Succession Planning Roadmap

January 31, 2024

These 10 guideposts can help to map your succession planning journey.

Few issues generate more concern and anxiety for wealth creators and their families than succession of decision-making and control. Even when holdings are institutional in scale, family dynamics may dominate, including sibling rivalry, parent-child tensions and recurring behavioral patterns. Thus, planning for a governance process across generations can be critical to favorable outcomes. Below is a roadmap to help guide your succession planning journey.

1) Define the Scope of Your Family Enterprise

As individual planets constitute a galaxy, often many entities make up a family enterprise. They may include an operating business or investment fund, philanthropic vehicles such as a donor-advised fund or private foundation, and investment and operating entities, all potentially coordinated by a family office. Succession plans are often needed for all of them. The good news is that multiple entities can accommodate more roles for family members who want to be involved.

2) Define Long-Term Success

Before launching detailed plans for family governance, you may benefit from envisioning your long-term hopes for family and business. This process involves both introspection and discussion with your spouse and others. Remember that a family’s wealth across time includes not only its financial assets, but its “human capital”—the health and wellness of your family as they seek to lead fulfilling lives in harmony with their talents and interests.

3) Focus on the Job Description, Not the Individual

In succession planning, the decision to designate certain children to assume control of your enterprise can raise concerns about exacerbating family conflicts. Some founders may conclude that selling to outsiders is the only way to avoid family and business strife. Before making any decisions, it’s worthwhile to think first about the qualities and skills needed to maintain business cohesion and grow the family’s wealth. Children may be prepared for wealth stewardship in the future, with certain family members also suited (with training and experience) to actually operate a family business or entity.

4) Set a Framework for Decision-Making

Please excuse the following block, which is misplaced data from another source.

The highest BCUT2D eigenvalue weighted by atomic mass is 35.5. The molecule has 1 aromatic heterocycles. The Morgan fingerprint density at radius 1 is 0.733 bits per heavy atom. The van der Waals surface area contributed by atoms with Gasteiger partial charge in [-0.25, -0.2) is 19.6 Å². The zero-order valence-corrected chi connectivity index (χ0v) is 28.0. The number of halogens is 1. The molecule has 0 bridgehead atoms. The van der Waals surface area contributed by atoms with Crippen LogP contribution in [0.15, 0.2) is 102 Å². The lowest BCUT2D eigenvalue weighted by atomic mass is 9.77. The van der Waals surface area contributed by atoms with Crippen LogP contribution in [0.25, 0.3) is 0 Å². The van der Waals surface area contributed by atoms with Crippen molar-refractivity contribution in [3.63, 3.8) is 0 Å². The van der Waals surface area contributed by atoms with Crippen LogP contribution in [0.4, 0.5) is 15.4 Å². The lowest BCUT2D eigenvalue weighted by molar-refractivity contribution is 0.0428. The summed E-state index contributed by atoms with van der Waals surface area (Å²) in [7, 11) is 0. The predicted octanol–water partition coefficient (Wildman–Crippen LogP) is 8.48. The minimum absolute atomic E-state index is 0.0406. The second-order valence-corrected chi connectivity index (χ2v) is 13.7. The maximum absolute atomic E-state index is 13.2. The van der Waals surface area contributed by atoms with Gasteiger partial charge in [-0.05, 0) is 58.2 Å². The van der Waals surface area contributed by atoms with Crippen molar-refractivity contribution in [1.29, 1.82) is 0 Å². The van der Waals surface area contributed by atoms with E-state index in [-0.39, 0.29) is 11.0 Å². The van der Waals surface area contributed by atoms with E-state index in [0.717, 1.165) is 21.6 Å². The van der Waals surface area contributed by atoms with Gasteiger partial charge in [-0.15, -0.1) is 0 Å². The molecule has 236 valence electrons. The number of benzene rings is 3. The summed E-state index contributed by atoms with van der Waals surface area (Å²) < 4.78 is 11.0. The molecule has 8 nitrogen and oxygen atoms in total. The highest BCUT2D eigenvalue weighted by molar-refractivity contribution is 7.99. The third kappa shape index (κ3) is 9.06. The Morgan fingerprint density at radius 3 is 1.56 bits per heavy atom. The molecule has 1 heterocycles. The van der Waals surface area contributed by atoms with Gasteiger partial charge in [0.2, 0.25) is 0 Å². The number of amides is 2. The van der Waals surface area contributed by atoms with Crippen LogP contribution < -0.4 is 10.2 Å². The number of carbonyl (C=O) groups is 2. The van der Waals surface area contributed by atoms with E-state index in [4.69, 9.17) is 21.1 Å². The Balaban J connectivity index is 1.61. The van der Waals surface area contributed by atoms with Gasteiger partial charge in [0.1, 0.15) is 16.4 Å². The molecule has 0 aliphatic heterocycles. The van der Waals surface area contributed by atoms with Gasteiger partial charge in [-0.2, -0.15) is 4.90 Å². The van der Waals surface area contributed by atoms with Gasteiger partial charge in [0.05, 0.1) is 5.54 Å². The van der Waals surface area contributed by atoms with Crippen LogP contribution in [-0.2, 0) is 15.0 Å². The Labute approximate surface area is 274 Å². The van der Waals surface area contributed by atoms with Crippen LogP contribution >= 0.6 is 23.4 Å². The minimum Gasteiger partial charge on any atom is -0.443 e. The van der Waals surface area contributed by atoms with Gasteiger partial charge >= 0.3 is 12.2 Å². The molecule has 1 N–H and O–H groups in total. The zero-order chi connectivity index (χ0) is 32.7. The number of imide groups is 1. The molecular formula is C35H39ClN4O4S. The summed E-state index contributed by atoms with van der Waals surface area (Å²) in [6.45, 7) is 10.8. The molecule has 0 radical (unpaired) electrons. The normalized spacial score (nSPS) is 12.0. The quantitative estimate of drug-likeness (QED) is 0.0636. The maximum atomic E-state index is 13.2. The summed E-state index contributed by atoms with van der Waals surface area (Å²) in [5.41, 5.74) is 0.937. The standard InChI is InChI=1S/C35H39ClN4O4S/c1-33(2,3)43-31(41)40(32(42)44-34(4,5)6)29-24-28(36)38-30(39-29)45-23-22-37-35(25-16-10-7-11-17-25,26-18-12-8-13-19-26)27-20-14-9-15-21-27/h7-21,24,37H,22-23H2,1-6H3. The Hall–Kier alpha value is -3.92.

Because wealth preparation at some point entails wealth disclosure, founders often delay laying the groundwork for success. Wealth communication, however, may proceed without having to disclose any dollar amounts; you may instead focus first on communicating what you would like family wealth to support (or not support). You can also have a positive impact on your family's future by clarifying spending, investment and other operational policies, and integrating professional and institutional perspectives into decision-making processes.

5) Reinforce Your Spouse’s Understanding

In the push toward succession planning, it’s easy to forget that your spouse can play an important role, both in ensuring continuity and cultivating future stewardship. It’s critical to review with your spouse contingency plans and estate planning documents to protect the family and business in the event of disruption and avoid vulnerability to outside influence. Even with a prenuptial agreement in place, reviewing the flow of steps to take in the event of death or incapacity could help your spouse work productively with advisors.

6) Have ‘the Conversation’

You may find that your heirs are ready and able to take the reins of the family business, or alternatively, you may think they lack the drive, interest or capability to run it. For their part, your children may assume that leadership roles have been earmarked for someone else or that they need more training to assume leadership. To gain clarity on the issue of succession, it’s important to engage in candid conversation—both to share your vision and understand their interests and priorities—ideally on a periodic basis. This can help you plan effectively for their roles and the overall trajectory for the enterprise.

7) Integrate Succession Into Legal Documents

For both immediate contingency planning and long-term succession, it’s vital to coordinate with your estate planning attorney periodically to ensure that your documents align with your intent. These generally include wills, trust instruments, shareholder (including buy-sell) agreements and employment agreements, as well as insurance policies, life insurance trusts, beneficiary designations, deferred compensation plans, health care proxies, living wills, powers of attorney and health information disclosure forms.

8) Establish a Development Runway

Your willingness to invest time and resources in cultivating the talents of your children may help motivate them to take on leadership roles. Consider offering them internships to gain more business exposure; to build their credibility within the business, avoid guaranteeing them eventual leadership roles; encourage them to work elsewhere to gain experience; require that they train in communication, negotiation and other relationship-based skills; match them with outside mentors; and give them room to both succeed and make mistakes. The company board and management can help in cultivating and assessing family members for potential leadership.

9) Hold Regular Family Meetings

Effective succession planning typically entails regular communication to all family shareholders, whether active in the business or not. Many closely held corporations operate for years without a formal annual meeting, leaving non-insiders in the dark. But such meetings provide a valuable opportunity for the family to learn, raise relevant questions and voice concerns. For family wealth based on financial assets, hosting regular investment updates can cultivate the financial literacy needed to evaluate strategies and managers. Families may also benefit from scenario planning that considers hypothetical events that could disrupt the business, and elicits feedback from across the group to help plan for enterprise risk.